Avocado is a fruit whose name is derived from the Aztec word “ahuacatl.” It is also known as the “alligator pear,” due to its shape and leathery skin. Most important for those with cardiovascular disease (CVD), it is rich in oleic acid, which lowers LDL (bad) cholesterol, as well as blood-pressure-lowering potassium and heart-healthy folate.
1. The fat in avocados is heart healing. People often think they shouldn’t eat avocado because it is a “fatty” fruit. But this creamy teardrop-shaped fruit contains oleic acid, the same monounsaturated fat found in olive oil and known to lower LDL (bad) cholesterol. A study published in the Archives of Medical Research showed that people with moderately high cholesterol levels who ate a diet high in avocados increased their levels of HDL (good) cholesterol by 11% and decreased their levels of LDL (bad) cholesterol and total cholesterol.
2. Potassium abounds in avocados. Because adequate potassium serum levels help your heart squeeze blood through your body thousands of times a day, the USDA states: “Diets containing foods that are good sources of potassium and low in sodium may reduce the risk of high blood pressure and stroke.” Reach for your avocado! Just 1 cup has about 100 mcg of potassium, 25% of your Daily Value (DV) for potassium.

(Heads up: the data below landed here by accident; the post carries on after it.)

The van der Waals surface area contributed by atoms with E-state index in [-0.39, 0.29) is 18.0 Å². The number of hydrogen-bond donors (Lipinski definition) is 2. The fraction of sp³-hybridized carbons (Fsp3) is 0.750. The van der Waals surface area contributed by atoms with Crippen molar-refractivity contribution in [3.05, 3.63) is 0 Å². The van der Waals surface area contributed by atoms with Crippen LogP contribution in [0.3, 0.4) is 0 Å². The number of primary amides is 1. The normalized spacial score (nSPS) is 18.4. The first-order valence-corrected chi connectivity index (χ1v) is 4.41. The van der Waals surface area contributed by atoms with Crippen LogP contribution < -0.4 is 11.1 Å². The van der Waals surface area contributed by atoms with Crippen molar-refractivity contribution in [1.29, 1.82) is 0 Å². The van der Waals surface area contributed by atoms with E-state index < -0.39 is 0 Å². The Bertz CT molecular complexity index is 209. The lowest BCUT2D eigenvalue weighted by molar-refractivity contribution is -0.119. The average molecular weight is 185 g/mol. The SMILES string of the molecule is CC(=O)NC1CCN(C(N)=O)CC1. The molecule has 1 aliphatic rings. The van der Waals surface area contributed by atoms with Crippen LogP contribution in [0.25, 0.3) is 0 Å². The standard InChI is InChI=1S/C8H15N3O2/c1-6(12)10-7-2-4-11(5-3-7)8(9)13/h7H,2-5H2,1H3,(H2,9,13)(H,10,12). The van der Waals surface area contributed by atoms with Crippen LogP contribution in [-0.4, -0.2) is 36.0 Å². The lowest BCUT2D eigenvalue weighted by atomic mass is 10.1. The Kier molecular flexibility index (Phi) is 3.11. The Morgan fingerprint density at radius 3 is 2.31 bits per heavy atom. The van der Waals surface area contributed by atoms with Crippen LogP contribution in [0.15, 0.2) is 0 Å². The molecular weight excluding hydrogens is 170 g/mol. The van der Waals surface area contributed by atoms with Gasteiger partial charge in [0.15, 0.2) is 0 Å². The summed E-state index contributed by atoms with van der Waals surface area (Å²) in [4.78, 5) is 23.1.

3. Avocado is full of folate. Folate is an important B vitamin found in many green vegetables. Adequate intake is necessary in pregnant women to avoid neural tube problems in the embryo. It’s also highly cardioprotective. In a 14-year study of 80,000 women, researchers found that higher intakes of dietary folate resulted in a 55% lower risk of having heart attacks or fatal heart disease. One cup of avocado has 23% of the DV for folate.
4. Avocado improves the bioavailability of other nutrients. Some foods aid the digestion and absorption of nutrients — in other words, they make nutrients “bioavailable.” A study published in the Journal of Nutrition wondered if fat-rich avocado would help with the absorption of fat-soluble antioxidants known as carotenoids. Surprise! Not only did it help but as little as 2 ounces of this creamy fruit eaten as part of a salad of carrots, lettuce and baby spinach resulted in 15:1 improved absorption of the antioxidant beta-carotene.
Adding a little avocado to your meal could also result in the better absorption of other fat-soluble vitamins such as A, D, E and K. Low concentrations of vitamins A and E and beta-carotene are associated with early atherosclerosis. So save those arteries — eat avocados.
Select the medical condition you’d like to reverse (below) -- then sign up to receive free recipes, natural healing news, and new health-boosting products via email:Your privacy is assured. We will never sell, rent, trade or share your email with any other organization
Featured Healing Products